The gardens of Thrush Green were bright with irises and peonies, and the air
was murmurous with the sound of lawnmowers. But not all was idyllic.
This 8th installment in the series takes the reader on another delightful visit to Thrush Green. Not only are the regular residents "at home," but the book recounts the arrival of several new couples who move in to the newly completed senior-living apartment complex. Jane and her husband Bill are managers and caregivers of the facility and are discussing their concerns about how the residents will get along. Bill wisely replies, I expect they'll turn out like any other family, a good deal of affection spiced with bouts of in-fighting. Interestingly, they have a rough go of it until each of the residents finds a place in the community to use their gifts (i.e. to serve others).
The regular members of the neighborhood make an appearance in the novel too. I particularly enjoyed this reference to the three stingy Lovelock sisters: One Lovelock was intimidating enough, but in triplicate they were formidable. Nelly Piggot is a middle-aged woman, married to the town grouch. Most of the town folks hold her at arm's length because she left her husband for another man and then came back again. In this novel she finds a friend, finds her calling and comes into her own. So when the old boyfriend comes into town, she reacts in a way that the old Nelly could never have done.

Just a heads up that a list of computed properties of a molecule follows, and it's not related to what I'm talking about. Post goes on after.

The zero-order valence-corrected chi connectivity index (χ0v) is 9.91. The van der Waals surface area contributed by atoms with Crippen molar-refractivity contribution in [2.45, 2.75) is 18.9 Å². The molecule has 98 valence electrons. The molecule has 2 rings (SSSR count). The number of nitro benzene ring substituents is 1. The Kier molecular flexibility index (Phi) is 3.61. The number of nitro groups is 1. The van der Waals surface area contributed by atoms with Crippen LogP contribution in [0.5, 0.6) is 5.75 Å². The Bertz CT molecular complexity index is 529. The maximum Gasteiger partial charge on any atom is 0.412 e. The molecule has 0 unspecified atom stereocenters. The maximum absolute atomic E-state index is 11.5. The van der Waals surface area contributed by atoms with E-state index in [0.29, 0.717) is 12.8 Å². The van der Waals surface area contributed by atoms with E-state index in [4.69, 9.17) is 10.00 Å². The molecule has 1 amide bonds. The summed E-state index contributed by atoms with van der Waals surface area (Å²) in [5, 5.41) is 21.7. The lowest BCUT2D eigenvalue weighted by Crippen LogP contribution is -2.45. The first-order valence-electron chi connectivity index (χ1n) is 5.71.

These small episodes of British country life may not be great literature. But I find the repeated acts of grace (especially to the undeserving) to be soul-nourishing. And the good writing kicks it up to another level as well:
The whole world was white. The moonlight reflected from the snowy fields was intensified. In the garden of the pub next door, the small cherry tree cast a circular tracery of shadows on the white lawn. It was a tree which gave Nelly joy all through the year, from its first tiny leaves, its dangling white flowers, its scarlet fruit so quickly ravished by the birds, and then its final blaze of gold in autumn which it dropped, like a bright skirt, to the ground in November.